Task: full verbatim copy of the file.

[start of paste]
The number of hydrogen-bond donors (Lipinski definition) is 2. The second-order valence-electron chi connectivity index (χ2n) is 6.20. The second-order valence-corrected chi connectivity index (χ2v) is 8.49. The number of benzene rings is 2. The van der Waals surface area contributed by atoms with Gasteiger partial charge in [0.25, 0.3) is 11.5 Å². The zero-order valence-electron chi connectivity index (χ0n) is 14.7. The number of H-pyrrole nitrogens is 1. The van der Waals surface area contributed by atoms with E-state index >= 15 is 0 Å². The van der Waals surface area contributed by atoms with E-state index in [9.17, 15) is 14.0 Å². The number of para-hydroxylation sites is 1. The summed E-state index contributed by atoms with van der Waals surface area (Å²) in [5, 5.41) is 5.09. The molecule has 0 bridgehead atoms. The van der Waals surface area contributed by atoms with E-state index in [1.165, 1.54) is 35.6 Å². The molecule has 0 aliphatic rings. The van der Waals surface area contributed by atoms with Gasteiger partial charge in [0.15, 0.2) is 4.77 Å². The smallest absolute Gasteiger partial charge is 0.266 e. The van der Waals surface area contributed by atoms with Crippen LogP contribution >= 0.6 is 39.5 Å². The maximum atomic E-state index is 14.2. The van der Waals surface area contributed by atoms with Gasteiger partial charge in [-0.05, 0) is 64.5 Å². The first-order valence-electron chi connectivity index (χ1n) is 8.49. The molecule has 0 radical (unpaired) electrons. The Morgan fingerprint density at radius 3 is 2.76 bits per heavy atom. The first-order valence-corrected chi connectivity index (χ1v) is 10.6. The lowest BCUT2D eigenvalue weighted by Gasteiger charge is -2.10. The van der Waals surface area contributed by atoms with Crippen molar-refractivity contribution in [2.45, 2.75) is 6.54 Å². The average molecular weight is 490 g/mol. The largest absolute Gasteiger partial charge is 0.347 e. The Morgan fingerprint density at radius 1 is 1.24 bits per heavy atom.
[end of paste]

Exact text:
The number of hydrogen-bond donors (Lipinski definition) is 2. The second-order valence-electron chi connectivity index (χ2n) is 6.20. The second-order valence-corrected chi connectivity index (χ2v) is 8.49. The number of benzene rings is 2. The van der Waals surface area contributed by atoms with Gasteiger partial charge in [0.25, 0.3) is 11.5 Å². The zero-order valence-electron chi connectivity index (χ0n) is 14.7. The number of H-pyrrole nitrogens is 1. The van der Waals surface area contributed by atoms with E-state index >= 15 is 0 Å². The van der Waals surface area contributed by atoms with E-state index in [9.17, 15) is 14.0 Å². The number of para-hydroxylation sites is 1. The summed E-state index contributed by atoms with van der Waals surface area (Å²) in [5, 5.41) is 5.09. The molecule has 0 bridgehead atoms. The van der Waals surface area contributed by atoms with E-state index in [1.165, 1.54) is 35.6 Å². The molecule has 0 aliphatic rings. The van der Waals surface area contributed by atoms with Gasteiger partial charge in [0.15, 0.2) is 4.77 Å². The smallest absolute Gasteiger partial charge is 0.266 e. The van der Waals surface area contributed by atoms with Crippen LogP contribution >= 0.6 is 39.5 Å². The maximum atomic E-state index is 14.2. The van der Waals surface area contributed by atoms with Gasteiger partial charge in [-0.05, 0) is 64.5 Å². The first-order valence-electron chi connectivity index (χ1n) is 8.49. The molecule has 0 radical (unpaired) electrons. The Morgan fingerprint density at radius 3 is 2.76 bits per heavy atom. The first-order valence-corrected chi connectivity index (χ1v) is 10.6. The lowest BCUT2D eigenvalue weighted by Gasteiger charge is -2.10. The van der Waals surface area contributed by atoms with Crippen molar-refractivity contribution in [2.45, 2.75) is 6.54 Å². The average molecular weight is 490 g/mol. The largest absolute Gasteiger partial charge is 0.347 e. The Morgan fingerprint density at radius 1 is 1.24 bits per heavy atom.